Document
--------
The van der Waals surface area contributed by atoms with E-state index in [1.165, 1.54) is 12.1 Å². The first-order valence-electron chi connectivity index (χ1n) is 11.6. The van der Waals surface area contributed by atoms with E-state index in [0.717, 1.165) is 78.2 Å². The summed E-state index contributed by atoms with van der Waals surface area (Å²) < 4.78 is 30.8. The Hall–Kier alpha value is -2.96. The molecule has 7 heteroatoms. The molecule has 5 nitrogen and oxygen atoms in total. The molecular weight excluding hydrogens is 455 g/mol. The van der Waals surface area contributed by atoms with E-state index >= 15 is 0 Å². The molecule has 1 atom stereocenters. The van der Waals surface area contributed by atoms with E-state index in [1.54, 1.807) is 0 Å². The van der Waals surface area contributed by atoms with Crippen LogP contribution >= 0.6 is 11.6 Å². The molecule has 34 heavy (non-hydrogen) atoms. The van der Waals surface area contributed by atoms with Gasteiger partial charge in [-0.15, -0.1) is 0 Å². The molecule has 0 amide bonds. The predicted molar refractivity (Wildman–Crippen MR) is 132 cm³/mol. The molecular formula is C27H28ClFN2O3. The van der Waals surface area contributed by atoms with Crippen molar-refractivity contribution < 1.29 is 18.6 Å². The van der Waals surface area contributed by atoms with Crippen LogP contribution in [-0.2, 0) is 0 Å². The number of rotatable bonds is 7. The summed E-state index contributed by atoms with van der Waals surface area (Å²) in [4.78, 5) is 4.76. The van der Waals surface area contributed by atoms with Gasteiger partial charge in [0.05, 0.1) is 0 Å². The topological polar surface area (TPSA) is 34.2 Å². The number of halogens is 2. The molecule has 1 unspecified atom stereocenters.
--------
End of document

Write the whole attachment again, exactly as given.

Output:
The van der Waals surface area contributed by atoms with E-state index in [1.165, 1.54) is 12.1 Å². The first-order valence-electron chi connectivity index (χ1n) is 11.6. The van der Waals surface area contributed by atoms with E-state index in [0.717, 1.165) is 78.2 Å². The summed E-state index contributed by atoms with van der Waals surface area (Å²) < 4.78 is 30.8. The Hall–Kier alpha value is -2.96. The molecule has 7 heteroatoms. The molecule has 5 nitrogen and oxygen atoms in total. The molecular weight excluding hydrogens is 455 g/mol. The van der Waals surface area contributed by atoms with E-state index >= 15 is 0 Å². The molecule has 1 atom stereocenters. The van der Waals surface area contributed by atoms with E-state index in [1.54, 1.807) is 0 Å². The van der Waals surface area contributed by atoms with Crippen LogP contribution >= 0.6 is 11.6 Å². The molecule has 34 heavy (non-hydrogen) atoms. The van der Waals surface area contributed by atoms with Gasteiger partial charge in [-0.15, -0.1) is 0 Å². The molecule has 0 amide bonds. The predicted molar refractivity (Wildman–Crippen MR) is 132 cm³/mol. The molecular formula is C27H28ClFN2O3. The van der Waals surface area contributed by atoms with Crippen molar-refractivity contribution < 1.29 is 18.6 Å². The van der Waals surface area contributed by atoms with Crippen LogP contribution in [-0.2, 0) is 0 Å². The number of rotatable bonds is 7. The summed E-state index contributed by atoms with van der Waals surface area (Å²) in [4.78, 5) is 4.76. The van der Waals surface area contributed by atoms with Gasteiger partial charge in [0.05, 0.1) is 0 Å². The topological polar surface area (TPSA) is 34.2 Å². The number of halogens is 2. The molecule has 1 unspecified atom stereocenters.